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  • Avery Garn

5 Things Not to Say to Someone Who Is Grieving

Originally published on Hopeheals.com


I wrote a much more cynical version of this in college. With the help of Hope Heals and a couple years of perspective, I updated it to what I hope is a less cynical and more inspirational approach.

Photo by Alex Wolf

When someone we love is hurting, we often tiptoe around the pain to avoid stirring up grief. In reality, their grief has never settled and they’ve never stopped thinking about the pain, even for a minute. By bringing up the hard stuff, we’re not reminding them of it; rather, we’re joining them in that place of pain so they are no longer occupying it all alone.

Grief is a language all its own. “Less is best,” when it comes to speaking into pain, as Katherine and Jay advise in Suffer Strong.

With this in mind, let’s resolve to remove some unhelpful cliches from our lexicon of well-intentioned responses. The next time you find yourself across the table from a grieving friend, here are some phrases to avoid.

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Were you close? There is no good answer to this question. Either the answer is A) yes, and that is painful. Or, worse, the answer is B) no, which can be just as painful as the former option. Myriad complicated feelings accompany grief. The nature of your friend’s relationship with the person he or she lost can make those feelings even more complex. It is not important whether they spoke every day or hadn’t seen each other in years. What is important is that a loss has occurred and the compassion you offer isn’t dependent on the details.

What to say instead: “Relationships are the most important thing about life. Losing someone, no matter who it is, is unbelievably hard. Your pain is valid.”

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Everything happens for a reason. Everything does not happen for a reason. While tangential goodness can and probably will come out of painful circumstances, positive side effects are not a consolation for tragedy. This aphorism does not make your friend’s loss any easier to endure. God is working all things together for our good, but we may not get to see that good work on this side of heaven.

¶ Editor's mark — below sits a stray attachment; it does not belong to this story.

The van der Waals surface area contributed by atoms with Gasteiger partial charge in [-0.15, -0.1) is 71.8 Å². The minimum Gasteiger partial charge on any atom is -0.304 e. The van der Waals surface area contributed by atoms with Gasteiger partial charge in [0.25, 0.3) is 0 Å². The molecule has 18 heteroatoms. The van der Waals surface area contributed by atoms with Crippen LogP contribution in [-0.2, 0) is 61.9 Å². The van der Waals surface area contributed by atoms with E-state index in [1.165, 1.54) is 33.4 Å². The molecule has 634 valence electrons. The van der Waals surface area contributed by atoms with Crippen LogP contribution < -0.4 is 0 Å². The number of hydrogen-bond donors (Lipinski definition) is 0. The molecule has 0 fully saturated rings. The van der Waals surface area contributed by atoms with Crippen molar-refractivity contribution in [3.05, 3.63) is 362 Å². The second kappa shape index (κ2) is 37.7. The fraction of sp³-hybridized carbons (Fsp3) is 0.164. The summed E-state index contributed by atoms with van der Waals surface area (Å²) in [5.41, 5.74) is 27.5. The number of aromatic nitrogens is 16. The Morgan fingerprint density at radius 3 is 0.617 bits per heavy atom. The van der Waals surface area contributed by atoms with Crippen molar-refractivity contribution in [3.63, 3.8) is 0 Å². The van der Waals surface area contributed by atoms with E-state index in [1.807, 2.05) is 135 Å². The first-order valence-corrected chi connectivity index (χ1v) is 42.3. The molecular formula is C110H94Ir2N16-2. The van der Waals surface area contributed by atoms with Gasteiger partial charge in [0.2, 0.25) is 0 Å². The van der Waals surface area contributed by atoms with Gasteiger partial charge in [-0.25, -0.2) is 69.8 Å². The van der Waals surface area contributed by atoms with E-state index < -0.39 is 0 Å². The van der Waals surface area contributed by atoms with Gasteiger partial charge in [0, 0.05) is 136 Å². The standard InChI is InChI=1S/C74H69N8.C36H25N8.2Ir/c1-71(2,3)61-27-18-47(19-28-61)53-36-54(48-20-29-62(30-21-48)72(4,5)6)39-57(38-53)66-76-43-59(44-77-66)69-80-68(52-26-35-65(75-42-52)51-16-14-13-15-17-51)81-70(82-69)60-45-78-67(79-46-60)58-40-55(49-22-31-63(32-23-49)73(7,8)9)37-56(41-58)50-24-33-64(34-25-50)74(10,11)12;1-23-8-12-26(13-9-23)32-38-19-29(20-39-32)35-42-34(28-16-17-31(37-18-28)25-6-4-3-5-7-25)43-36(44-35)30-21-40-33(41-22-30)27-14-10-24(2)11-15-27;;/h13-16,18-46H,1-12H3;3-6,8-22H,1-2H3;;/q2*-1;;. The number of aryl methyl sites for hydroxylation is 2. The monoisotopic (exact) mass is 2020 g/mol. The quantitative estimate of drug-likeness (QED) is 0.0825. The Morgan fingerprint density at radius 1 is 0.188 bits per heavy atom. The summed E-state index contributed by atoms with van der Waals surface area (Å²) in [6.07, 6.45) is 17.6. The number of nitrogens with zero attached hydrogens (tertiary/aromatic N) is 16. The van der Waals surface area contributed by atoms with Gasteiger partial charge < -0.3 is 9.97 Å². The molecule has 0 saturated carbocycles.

That’s why we can be so sure that every detail in our lives of love for God is worked into something good. Romans 8:28 (MSG)

What to say instead: “This is terrible and I am so sorry you are bearing the burden of this sorrow. You’ll never carry grief—or joy—alone.”

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You seem to be doing well. In some ways, this sentiment can be the very poorest choice of verbal support. Because we are not mind readers, we can’t know how someone is doing from the way they are presenting their grief, or apparent lack thereof. If we are entrusted with a friend’s grief, then we must be gentle with them by not making assumptions about how he or she is feeling or doing. Allow your friend to control the narrative of their suffering and respond only to the reality they’ve expressed, rather than the story you’ve inferred. Don’t elevate your comfort above their need for compassion by rushing the non-linear trajectory of healing.

What to say instead: “I know grief ebbs and flows in unexpected ways. I’m here to process your feelings no matter when you need to work through it.”

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You will never be given you more than you can handle. This statement is as untrue and unhelpful as “everything happens for a reason. Many people—most people—are given much more than they can handle at one time or another. We are not created to handle pain on our own. We are made to live in relationship with other people and with God through victories and in trials. Coping requires community.

All too often we are given more than we can handle, and when we see a friend struggling under the weight of grief, we have an opportunity to reach in and lift up.

What to say instead: “No one would be able to handle this situation alone. You don’t have to be strong. You can be sad and I am here to be sad with you. I’m also here to heal when and how you want to.”

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Let me know if you need anything. It is hard for a grieving person to muster the mental and emotional energy to ask for specific needs to be met. So do not wait for the request. Instead of offering these well-intentioned words, do something. Do not wait to be asked. Act. What does acting look like?

It looks like reaching out, whether with a book, a loaf of bread, or just an embrace. Maybe it looks like a care package with tea, tissues, or a journal. Maybe it looks like delivering coffee every morning for six weeks. Maybe it looks like plans on birthdays, whether heavenly or earthly. Maybe it looks like holding someone tight and not saying a word.

Maybe it’s just a meal. Maybe it’s a note. Maybe it’s just plain presence—reliably and bodily showing up at your friend’s house every morning for a month. But grief does not end after a month, or six months, or a year. So make a note in your phone, and after one year, two years, and for some years to come after a loss, you can remind your friend who has not forgotten that you have not forgotten, either. Occupying a place of grief, for as long as it takes, is the greatest something we can give.

What to say instead: Don’t say anything. Do something.


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